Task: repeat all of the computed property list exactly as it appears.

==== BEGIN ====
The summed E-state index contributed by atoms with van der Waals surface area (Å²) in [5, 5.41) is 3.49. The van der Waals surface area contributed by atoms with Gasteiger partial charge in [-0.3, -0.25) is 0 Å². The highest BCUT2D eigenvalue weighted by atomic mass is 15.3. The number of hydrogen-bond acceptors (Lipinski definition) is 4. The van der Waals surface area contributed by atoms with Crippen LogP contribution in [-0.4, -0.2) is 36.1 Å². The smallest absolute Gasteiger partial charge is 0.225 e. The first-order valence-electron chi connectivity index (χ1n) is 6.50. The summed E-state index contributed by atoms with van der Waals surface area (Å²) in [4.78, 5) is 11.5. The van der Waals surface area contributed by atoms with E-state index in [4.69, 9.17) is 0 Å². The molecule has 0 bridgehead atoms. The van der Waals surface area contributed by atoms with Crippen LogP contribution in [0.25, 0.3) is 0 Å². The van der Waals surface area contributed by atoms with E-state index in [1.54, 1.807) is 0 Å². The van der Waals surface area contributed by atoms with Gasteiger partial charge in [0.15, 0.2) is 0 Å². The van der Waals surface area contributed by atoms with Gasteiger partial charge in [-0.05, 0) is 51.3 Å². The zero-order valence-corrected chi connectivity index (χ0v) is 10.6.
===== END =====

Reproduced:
The summed E-state index contributed by atoms with van der Waals surface area (Å²) in [5, 5.41) is 3.49. The van der Waals surface area contributed by atoms with Gasteiger partial charge in [-0.3, -0.25) is 0 Å². The highest BCUT2D eigenvalue weighted by atomic mass is 15.3. The number of hydrogen-bond acceptors (Lipinski definition) is 4. The van der Waals surface area contributed by atoms with Crippen LogP contribution in [-0.4, -0.2) is 36.1 Å². The smallest absolute Gasteiger partial charge is 0.225 e. The first-order valence-electron chi connectivity index (χ1n) is 6.50. The summed E-state index contributed by atoms with van der Waals surface area (Å²) in [4.78, 5) is 11.5. The van der Waals surface area contributed by atoms with E-state index in [4.69, 9.17) is 0 Å². The molecule has 0 bridgehead atoms. The van der Waals surface area contributed by atoms with Crippen LogP contribution in [0.25, 0.3) is 0 Å². The van der Waals surface area contributed by atoms with E-state index in [1.54, 1.807) is 0 Å². The van der Waals surface area contributed by atoms with Gasteiger partial charge in [0.15, 0.2) is 0 Å². The van der Waals surface area contributed by atoms with Gasteiger partial charge in [-0.05, 0) is 51.3 Å². The zero-order valence-corrected chi connectivity index (χ0v) is 10.6.